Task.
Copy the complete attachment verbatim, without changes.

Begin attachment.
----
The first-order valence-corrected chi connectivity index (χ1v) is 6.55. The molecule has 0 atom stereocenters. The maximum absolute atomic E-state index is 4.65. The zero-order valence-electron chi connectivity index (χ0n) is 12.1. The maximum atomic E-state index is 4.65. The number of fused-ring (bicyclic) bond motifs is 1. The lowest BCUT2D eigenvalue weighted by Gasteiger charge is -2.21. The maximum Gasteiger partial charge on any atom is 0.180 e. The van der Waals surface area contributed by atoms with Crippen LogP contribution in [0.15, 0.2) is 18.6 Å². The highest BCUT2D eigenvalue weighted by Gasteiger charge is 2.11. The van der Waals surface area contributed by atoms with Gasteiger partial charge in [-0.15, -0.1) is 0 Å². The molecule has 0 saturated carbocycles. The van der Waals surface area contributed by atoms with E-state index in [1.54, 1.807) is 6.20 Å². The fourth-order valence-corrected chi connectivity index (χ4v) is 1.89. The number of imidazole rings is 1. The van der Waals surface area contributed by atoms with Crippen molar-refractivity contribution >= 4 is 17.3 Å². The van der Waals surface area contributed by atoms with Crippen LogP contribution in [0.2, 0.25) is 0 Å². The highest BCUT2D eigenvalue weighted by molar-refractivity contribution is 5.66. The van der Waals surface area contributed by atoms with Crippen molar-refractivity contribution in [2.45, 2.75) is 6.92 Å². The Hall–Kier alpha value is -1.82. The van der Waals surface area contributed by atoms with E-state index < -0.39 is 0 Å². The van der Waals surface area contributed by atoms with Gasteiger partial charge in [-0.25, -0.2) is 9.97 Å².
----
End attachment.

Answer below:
The first-order valence-corrected chi connectivity index (χ1v) is 6.55. The molecule has 0 atom stereocenters. The maximum absolute atomic E-state index is 4.65. The zero-order valence-electron chi connectivity index (χ0n) is 12.1. The maximum atomic E-state index is 4.65. The number of fused-ring (bicyclic) bond motifs is 1. The lowest BCUT2D eigenvalue weighted by Gasteiger charge is -2.21. The maximum Gasteiger partial charge on any atom is 0.180 e. The van der Waals surface area contributed by atoms with Crippen LogP contribution in [0.15, 0.2) is 18.6 Å². The highest BCUT2D eigenvalue weighted by Gasteiger charge is 2.11. The van der Waals surface area contributed by atoms with Gasteiger partial charge in [-0.15, -0.1) is 0 Å². The molecule has 0 saturated carbocycles. The van der Waals surface area contributed by atoms with E-state index in [1.54, 1.807) is 6.20 Å². The fourth-order valence-corrected chi connectivity index (χ4v) is 1.89. The number of imidazole rings is 1. The van der Waals surface area contributed by atoms with Crippen molar-refractivity contribution >= 4 is 17.3 Å². The van der Waals surface area contributed by atoms with Crippen LogP contribution in [0.2, 0.25) is 0 Å². The highest BCUT2D eigenvalue weighted by molar-refractivity contribution is 5.66. The van der Waals surface area contributed by atoms with Crippen molar-refractivity contribution in [2.45, 2.75) is 6.92 Å². The Hall–Kier alpha value is -1.82. The van der Waals surface area contributed by atoms with E-state index < -0.39 is 0 Å². The van der Waals surface area contributed by atoms with Gasteiger partial charge in [-0.25, -0.2) is 9.97 Å².